5. Housing developments that give dignity to solo mums.
Women in Urbanism recently came across an urban reuse project called Am Urban in Kreuzberg, Berlin. It was a hospital, and now it’s apartments. It’s 100 percent car-free, has a tonne of trees and play spaces, and it’s in the middle of the city, making it well connected to public transport and amenities. Importantly, it also includes affordable homes set aside for the elderly, solo mums and their children. The Carrington Hospital at the Unitec Site in Auckland is ripe for this kind of development.
6. Gender mainstreaming.
Vienna uses gender mainstreaming (a set of rules and laws) to ensure that everyone is provided with equal access to the cities infrastructure and resources, regardless of gender. It has massively impacted the area of urban planning. Since its inception, housing has been created with women in mind, the city’s parks have been retrofitted to encourage more girls to use them, and upon realising that women walked more than men (as in Aotearoa), they improved their walking network, installing lighting, ramps and widening footpaths to be the width of two prams.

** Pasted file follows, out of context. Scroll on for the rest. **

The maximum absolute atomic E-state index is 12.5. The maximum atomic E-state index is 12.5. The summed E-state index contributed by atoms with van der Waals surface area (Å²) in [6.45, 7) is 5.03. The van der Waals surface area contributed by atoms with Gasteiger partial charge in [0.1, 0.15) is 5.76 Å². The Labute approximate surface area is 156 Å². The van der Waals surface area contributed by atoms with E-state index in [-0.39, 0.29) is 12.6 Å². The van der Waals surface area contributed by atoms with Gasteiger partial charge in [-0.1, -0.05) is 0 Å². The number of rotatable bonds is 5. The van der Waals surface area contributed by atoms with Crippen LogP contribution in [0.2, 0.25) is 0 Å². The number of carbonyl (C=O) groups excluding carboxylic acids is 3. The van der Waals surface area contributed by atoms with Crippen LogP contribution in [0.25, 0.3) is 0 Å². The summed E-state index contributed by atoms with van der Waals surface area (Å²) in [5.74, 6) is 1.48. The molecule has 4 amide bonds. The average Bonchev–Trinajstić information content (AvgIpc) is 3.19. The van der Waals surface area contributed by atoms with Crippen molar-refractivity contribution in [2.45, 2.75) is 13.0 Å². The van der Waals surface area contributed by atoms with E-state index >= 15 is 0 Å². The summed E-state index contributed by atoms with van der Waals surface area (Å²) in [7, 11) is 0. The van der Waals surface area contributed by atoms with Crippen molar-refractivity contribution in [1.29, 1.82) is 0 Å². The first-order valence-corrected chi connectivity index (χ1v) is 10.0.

7. People with prams ride buses for free.
In Stockholm, Sweden, caregivers with prams ride buses for free. This isn’t just a nice thing for the city to do to be more inclusive – it also helps with bus dwell times. The bus doesn’t have to wait very long for people with prams, and can stay on schedule.
8. Create an official way to report harassment on our streets and transport networks.
Women in Urbanism Aotearoa conducted a survey at the beginning of this year, and over 75 percent of respondents reported experiencing harassment while using our transport networks, footpaths and cycleways. We need to address this, but we cannot begin to do so until we have an easily accessible, formal way to report incidents of harassment in our city.
9. Create a car-free CBD.
Pedestrian streets are inclusive streets. When you open a street to people and close it to cars, it feels and is safer. This is why you see more prams and wheelchairs when you close off Queen St for a festival, for example. It we want to start designing equitable cities, then cars need to go and we need to open up our CBD to people.
10. More toilets and public changing rooms.
You’ve probably noticed that toilets are scarce in Auckland. Also, if you’re a parent, you would have noticed change tables are mostly located in the women’s bathrooms, which is pretty unhelpful if you’re a dad.
Bonus: Well-lit underpasses (and more lighting in general).
We have an oversupply of creepy underpasses in Auckland. We should light them and make them safe and interesting, like they do in Cologne, Germany.
This story originally appeared in Idealog and is republished with permission.